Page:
The motive for the deed is unknown. The deceased was one of the mildest and most peaceable of men, whose only failing was an occasional indulgence in intoxicating liquor. He was arch-priest of the Russian or Greek Church in this city, and commanded the respect and veneration of the entire flock. He had two priests beneath him, Father Kovrigin and Deacon Kryzanowski, and the three controlled and managed the affairs of the Greek Church for this city. The name of Father Kovrigin has been mentioned in connection with the mysterious death of the arch-priest. He and the deceased were rivals, although in the same church. One of the witnesses at the inquest yesterday attempted to throw some suspicion on the good Father in connection with the disappearance of an important document. Mr. Rosenthal, a tobacco dealer on Washington street, related that the deceased had talked with him previous to the night on which he died, and had communicated the fact that he was afraid to be out late at nights. He had an important paper on his person which he was going to send to D. V. Petersburg, and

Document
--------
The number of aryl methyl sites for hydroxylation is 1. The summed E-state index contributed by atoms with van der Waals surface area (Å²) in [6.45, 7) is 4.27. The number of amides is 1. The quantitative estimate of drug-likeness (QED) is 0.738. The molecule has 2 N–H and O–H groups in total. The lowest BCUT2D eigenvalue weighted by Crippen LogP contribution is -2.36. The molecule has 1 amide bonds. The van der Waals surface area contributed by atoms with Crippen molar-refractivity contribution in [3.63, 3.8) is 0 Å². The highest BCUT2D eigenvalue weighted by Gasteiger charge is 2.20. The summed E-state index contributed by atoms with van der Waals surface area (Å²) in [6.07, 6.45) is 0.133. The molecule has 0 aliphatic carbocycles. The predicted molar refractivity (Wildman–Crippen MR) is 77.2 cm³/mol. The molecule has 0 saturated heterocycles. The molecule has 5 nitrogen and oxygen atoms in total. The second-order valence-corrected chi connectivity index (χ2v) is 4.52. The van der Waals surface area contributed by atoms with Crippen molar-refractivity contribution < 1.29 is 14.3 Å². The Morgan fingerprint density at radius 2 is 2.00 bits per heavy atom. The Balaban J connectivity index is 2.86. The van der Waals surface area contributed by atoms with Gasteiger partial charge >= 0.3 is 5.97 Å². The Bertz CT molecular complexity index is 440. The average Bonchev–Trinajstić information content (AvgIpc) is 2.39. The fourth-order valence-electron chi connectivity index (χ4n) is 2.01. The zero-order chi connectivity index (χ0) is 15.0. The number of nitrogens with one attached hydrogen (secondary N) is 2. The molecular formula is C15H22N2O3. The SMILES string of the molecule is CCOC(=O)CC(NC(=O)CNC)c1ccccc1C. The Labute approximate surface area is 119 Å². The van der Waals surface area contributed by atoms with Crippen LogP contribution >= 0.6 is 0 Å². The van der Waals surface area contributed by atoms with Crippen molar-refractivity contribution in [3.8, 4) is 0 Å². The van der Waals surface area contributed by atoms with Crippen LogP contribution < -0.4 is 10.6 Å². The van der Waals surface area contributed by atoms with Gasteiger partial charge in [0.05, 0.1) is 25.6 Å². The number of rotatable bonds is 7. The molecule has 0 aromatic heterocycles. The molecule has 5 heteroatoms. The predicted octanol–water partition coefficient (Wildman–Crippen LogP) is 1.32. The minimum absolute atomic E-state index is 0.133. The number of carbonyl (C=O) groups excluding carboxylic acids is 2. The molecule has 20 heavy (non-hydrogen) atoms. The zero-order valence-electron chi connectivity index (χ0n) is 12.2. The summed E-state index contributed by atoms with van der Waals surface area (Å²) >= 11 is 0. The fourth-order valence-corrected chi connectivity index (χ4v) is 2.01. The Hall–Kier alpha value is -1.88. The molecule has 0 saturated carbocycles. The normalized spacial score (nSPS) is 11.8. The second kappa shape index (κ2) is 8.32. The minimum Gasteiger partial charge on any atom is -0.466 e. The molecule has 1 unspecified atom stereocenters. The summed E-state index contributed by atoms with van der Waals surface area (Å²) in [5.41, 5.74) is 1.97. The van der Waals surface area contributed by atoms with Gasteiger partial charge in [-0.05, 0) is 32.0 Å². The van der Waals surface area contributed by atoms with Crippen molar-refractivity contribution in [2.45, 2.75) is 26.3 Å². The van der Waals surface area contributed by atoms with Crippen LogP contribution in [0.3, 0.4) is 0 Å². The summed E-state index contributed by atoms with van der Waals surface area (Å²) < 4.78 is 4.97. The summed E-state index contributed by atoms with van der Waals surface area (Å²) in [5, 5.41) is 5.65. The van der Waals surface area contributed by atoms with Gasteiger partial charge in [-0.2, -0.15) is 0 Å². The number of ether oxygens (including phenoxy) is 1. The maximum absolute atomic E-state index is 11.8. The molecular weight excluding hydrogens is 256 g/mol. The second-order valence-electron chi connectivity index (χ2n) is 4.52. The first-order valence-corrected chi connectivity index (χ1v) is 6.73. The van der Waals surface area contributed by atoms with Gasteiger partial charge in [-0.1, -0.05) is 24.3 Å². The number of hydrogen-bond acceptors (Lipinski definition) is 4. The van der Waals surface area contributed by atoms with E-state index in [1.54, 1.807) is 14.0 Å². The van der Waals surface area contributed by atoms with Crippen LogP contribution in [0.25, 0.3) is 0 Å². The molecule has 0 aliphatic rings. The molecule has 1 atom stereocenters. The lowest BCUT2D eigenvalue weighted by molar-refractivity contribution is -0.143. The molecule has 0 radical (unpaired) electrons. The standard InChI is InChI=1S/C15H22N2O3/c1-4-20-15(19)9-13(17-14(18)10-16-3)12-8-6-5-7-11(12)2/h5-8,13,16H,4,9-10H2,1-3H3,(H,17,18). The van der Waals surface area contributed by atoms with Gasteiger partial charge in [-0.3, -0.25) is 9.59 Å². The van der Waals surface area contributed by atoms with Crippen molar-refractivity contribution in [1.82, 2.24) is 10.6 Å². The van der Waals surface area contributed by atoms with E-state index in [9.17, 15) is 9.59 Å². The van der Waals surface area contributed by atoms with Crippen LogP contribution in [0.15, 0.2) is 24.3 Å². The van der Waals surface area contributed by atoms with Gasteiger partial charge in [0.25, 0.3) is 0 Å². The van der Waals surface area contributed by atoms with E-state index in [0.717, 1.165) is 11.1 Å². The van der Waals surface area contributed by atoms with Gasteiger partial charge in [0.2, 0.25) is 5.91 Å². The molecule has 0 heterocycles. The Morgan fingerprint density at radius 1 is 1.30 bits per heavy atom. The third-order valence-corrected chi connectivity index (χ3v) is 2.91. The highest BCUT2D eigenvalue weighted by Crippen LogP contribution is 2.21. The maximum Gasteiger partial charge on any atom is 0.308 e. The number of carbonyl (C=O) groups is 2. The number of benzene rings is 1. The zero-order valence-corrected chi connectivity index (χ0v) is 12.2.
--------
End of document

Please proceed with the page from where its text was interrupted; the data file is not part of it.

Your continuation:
Referring to his clerical assistant, would give $10,000 to have it from him. The witness remembered that the dead priest had exhibited the document exteriorly. It was an impressive-looking document, long, and folded peculiarly in the center. The priest was somewhat under the influence of liquor at that time, as indeed, it appeared he was most of the time. Prisonkeeper Lindheimer remembered that when the man was brought into the Prison he had, among other papers, some document of that description, but there all account of it ceases. It appears to have vanished immediately, and a search among the Prison records failed to discover it. It appears, however, from further testimony that the document was not of such vital importance, and Wladimir Welitsky, Consul, testified that he translated it from English to Russian, and had returned it to the deceased for transmission to Russia. It was no document, said the Consul, for which any man might be suspected of doing injury to the arch-priest. Of the movements of the deceased on